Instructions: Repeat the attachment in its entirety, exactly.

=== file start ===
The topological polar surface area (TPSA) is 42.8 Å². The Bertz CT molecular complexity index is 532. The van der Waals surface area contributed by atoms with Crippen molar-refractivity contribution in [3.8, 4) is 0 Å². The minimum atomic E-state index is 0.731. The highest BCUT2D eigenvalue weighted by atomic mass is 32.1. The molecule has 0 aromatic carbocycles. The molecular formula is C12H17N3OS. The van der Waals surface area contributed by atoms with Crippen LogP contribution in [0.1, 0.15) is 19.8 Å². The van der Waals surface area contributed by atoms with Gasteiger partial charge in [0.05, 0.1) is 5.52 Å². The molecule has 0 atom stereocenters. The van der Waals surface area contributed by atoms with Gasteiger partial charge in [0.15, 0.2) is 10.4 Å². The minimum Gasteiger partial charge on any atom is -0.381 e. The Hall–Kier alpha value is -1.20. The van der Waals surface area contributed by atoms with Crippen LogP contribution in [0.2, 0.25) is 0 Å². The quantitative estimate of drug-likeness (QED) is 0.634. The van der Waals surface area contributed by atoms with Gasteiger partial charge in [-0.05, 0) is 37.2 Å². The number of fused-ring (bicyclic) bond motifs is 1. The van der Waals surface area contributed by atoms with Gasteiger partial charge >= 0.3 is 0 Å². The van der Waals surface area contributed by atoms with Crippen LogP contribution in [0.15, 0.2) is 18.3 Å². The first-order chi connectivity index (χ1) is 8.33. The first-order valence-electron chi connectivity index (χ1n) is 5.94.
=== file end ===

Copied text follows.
The topological polar surface area (TPSA) is 42.8 Å². The Bertz CT molecular complexity index is 532. The van der Waals surface area contributed by atoms with Crippen molar-refractivity contribution in [3.8, 4) is 0 Å². The minimum atomic E-state index is 0.731. The highest BCUT2D eigenvalue weighted by atomic mass is 32.1. The molecule has 0 aromatic carbocycles. The molecular formula is C12H17N3OS. The van der Waals surface area contributed by atoms with Crippen LogP contribution in [0.1, 0.15) is 19.8 Å². The van der Waals surface area contributed by atoms with Gasteiger partial charge in [0.05, 0.1) is 5.52 Å². The molecule has 0 atom stereocenters. The van der Waals surface area contributed by atoms with Gasteiger partial charge in [0.15, 0.2) is 10.4 Å². The minimum Gasteiger partial charge on any atom is -0.381 e. The Hall–Kier alpha value is -1.20. The van der Waals surface area contributed by atoms with Crippen LogP contribution in [0.2, 0.25) is 0 Å². The quantitative estimate of drug-likeness (QED) is 0.634. The van der Waals surface area contributed by atoms with Gasteiger partial charge in [-0.05, 0) is 37.2 Å². The number of fused-ring (bicyclic) bond motifs is 1. The van der Waals surface area contributed by atoms with Gasteiger partial charge >= 0.3 is 0 Å². The van der Waals surface area contributed by atoms with Crippen LogP contribution in [0.15, 0.2) is 18.3 Å². The first-order chi connectivity index (χ1) is 8.33. The first-order valence-electron chi connectivity index (χ1n) is 5.94.